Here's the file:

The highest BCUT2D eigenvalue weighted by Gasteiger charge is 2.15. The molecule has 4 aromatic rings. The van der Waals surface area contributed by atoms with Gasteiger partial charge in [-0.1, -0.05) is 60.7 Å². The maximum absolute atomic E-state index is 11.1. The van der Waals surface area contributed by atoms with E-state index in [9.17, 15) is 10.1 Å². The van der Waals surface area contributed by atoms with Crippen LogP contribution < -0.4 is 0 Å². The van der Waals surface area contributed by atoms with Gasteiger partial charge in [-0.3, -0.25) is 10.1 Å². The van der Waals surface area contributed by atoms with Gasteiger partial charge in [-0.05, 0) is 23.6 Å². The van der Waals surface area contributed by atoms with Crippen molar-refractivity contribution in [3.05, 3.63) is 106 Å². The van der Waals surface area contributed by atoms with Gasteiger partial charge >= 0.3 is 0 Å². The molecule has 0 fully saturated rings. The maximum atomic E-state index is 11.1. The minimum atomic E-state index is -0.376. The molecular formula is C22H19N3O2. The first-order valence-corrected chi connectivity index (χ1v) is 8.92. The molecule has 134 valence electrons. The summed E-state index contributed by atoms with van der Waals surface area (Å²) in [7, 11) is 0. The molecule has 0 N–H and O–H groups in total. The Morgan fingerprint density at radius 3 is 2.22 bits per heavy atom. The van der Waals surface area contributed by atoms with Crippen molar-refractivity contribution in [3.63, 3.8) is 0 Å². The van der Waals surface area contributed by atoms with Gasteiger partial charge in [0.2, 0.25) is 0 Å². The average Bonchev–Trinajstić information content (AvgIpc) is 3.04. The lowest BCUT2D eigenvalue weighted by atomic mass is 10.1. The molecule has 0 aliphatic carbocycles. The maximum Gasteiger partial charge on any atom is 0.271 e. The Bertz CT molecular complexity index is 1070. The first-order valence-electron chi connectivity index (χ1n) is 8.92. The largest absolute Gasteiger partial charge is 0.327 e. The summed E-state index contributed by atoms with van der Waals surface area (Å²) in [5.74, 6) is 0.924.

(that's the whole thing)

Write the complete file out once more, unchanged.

The highest BCUT2D eigenvalue weighted by Gasteiger charge is 2.15. The molecule has 4 aromatic rings. The van der Waals surface area contributed by atoms with Gasteiger partial charge in [-0.1, -0.05) is 60.7 Å². The maximum absolute atomic E-state index is 11.1. The van der Waals surface area contributed by atoms with E-state index in [9.17, 15) is 10.1 Å². The van der Waals surface area contributed by atoms with Crippen LogP contribution < -0.4 is 0 Å². The van der Waals surface area contributed by atoms with Gasteiger partial charge in [-0.3, -0.25) is 10.1 Å². The van der Waals surface area contributed by atoms with Gasteiger partial charge in [-0.05, 0) is 23.6 Å². The van der Waals surface area contributed by atoms with Crippen molar-refractivity contribution in [3.05, 3.63) is 106 Å². The van der Waals surface area contributed by atoms with Gasteiger partial charge >= 0.3 is 0 Å². The molecule has 0 fully saturated rings. The maximum atomic E-state index is 11.1. The minimum atomic E-state index is -0.376. The molecular formula is C22H19N3O2. The first-order valence-corrected chi connectivity index (χ1v) is 8.92. The molecule has 134 valence electrons. The summed E-state index contributed by atoms with van der Waals surface area (Å²) in [7, 11) is 0. The molecule has 0 N–H and O–H groups in total. The Morgan fingerprint density at radius 3 is 2.22 bits per heavy atom. The van der Waals surface area contributed by atoms with Crippen molar-refractivity contribution in [3.63, 3.8) is 0 Å². The van der Waals surface area contributed by atoms with Gasteiger partial charge in [0.2, 0.25) is 0 Å². The average Bonchev–Trinajstić information content (AvgIpc) is 3.04. The lowest BCUT2D eigenvalue weighted by atomic mass is 10.1. The molecule has 0 aliphatic carbocycles. The maximum Gasteiger partial charge on any atom is 0.271 e. The Bertz CT molecular complexity index is 1070. The first-order valence-electron chi connectivity index (χ1n) is 8.92. The largest absolute Gasteiger partial charge is 0.327 e. The summed E-state index contributed by atoms with van der Waals surface area (Å²) in [5.74, 6) is 0.924.